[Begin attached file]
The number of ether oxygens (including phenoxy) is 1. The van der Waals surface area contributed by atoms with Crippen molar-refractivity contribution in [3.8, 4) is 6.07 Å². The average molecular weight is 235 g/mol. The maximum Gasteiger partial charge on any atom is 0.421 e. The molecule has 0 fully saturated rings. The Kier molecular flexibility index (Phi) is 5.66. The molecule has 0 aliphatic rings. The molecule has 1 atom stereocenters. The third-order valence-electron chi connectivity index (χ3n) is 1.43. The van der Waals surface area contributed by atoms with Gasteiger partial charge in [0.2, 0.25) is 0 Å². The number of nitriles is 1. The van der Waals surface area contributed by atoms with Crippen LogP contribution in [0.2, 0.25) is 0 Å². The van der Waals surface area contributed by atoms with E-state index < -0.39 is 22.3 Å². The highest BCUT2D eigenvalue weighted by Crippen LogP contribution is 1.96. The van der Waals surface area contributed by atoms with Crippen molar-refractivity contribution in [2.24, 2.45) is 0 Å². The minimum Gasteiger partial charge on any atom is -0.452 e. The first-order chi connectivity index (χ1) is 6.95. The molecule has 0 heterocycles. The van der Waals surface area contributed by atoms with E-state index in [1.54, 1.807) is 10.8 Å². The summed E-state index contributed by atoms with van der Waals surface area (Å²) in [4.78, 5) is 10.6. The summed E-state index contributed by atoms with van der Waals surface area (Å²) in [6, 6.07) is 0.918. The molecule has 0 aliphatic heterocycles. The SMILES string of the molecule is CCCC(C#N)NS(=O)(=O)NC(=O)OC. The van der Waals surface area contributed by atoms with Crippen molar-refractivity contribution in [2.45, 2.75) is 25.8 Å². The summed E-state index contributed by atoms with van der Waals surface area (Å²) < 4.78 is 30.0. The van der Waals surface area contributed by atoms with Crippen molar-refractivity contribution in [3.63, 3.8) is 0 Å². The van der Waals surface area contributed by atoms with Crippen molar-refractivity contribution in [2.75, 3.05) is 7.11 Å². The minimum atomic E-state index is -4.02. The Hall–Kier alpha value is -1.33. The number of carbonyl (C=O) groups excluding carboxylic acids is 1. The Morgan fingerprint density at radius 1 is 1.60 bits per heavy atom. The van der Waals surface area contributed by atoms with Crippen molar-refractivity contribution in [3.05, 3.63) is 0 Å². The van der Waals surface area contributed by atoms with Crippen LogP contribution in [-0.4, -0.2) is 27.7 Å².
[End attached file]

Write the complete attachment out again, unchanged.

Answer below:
The number of ether oxygens (including phenoxy) is 1. The van der Waals surface area contributed by atoms with Crippen molar-refractivity contribution in [3.8, 4) is 6.07 Å². The average molecular weight is 235 g/mol. The maximum Gasteiger partial charge on any atom is 0.421 e. The molecule has 0 fully saturated rings. The Kier molecular flexibility index (Phi) is 5.66. The molecule has 0 aliphatic rings. The molecule has 1 atom stereocenters. The third-order valence-electron chi connectivity index (χ3n) is 1.43. The van der Waals surface area contributed by atoms with Gasteiger partial charge in [0.2, 0.25) is 0 Å². The number of nitriles is 1. The van der Waals surface area contributed by atoms with Crippen LogP contribution in [0.2, 0.25) is 0 Å². The van der Waals surface area contributed by atoms with E-state index < -0.39 is 22.3 Å². The highest BCUT2D eigenvalue weighted by Crippen LogP contribution is 1.96. The van der Waals surface area contributed by atoms with Crippen molar-refractivity contribution in [2.24, 2.45) is 0 Å². The minimum Gasteiger partial charge on any atom is -0.452 e. The first-order chi connectivity index (χ1) is 6.95. The molecule has 0 heterocycles. The van der Waals surface area contributed by atoms with E-state index in [1.54, 1.807) is 10.8 Å². The summed E-state index contributed by atoms with van der Waals surface area (Å²) in [4.78, 5) is 10.6. The summed E-state index contributed by atoms with van der Waals surface area (Å²) in [6, 6.07) is 0.918. The molecule has 0 aliphatic heterocycles. The SMILES string of the molecule is CCCC(C#N)NS(=O)(=O)NC(=O)OC. The van der Waals surface area contributed by atoms with Crippen molar-refractivity contribution in [2.45, 2.75) is 25.8 Å². The summed E-state index contributed by atoms with van der Waals surface area (Å²) < 4.78 is 30.0. The van der Waals surface area contributed by atoms with Crippen molar-refractivity contribution in [3.63, 3.8) is 0 Å². The van der Waals surface area contributed by atoms with Crippen molar-refractivity contribution in [2.75, 3.05) is 7.11 Å². The minimum atomic E-state index is -4.02. The Hall–Kier alpha value is -1.33. The number of carbonyl (C=O) groups excluding carboxylic acids is 1. The Morgan fingerprint density at radius 1 is 1.60 bits per heavy atom. The van der Waals surface area contributed by atoms with Crippen molar-refractivity contribution in [3.05, 3.63) is 0 Å². The van der Waals surface area contributed by atoms with Crippen LogP contribution in [-0.4, -0.2) is 27.7 Å².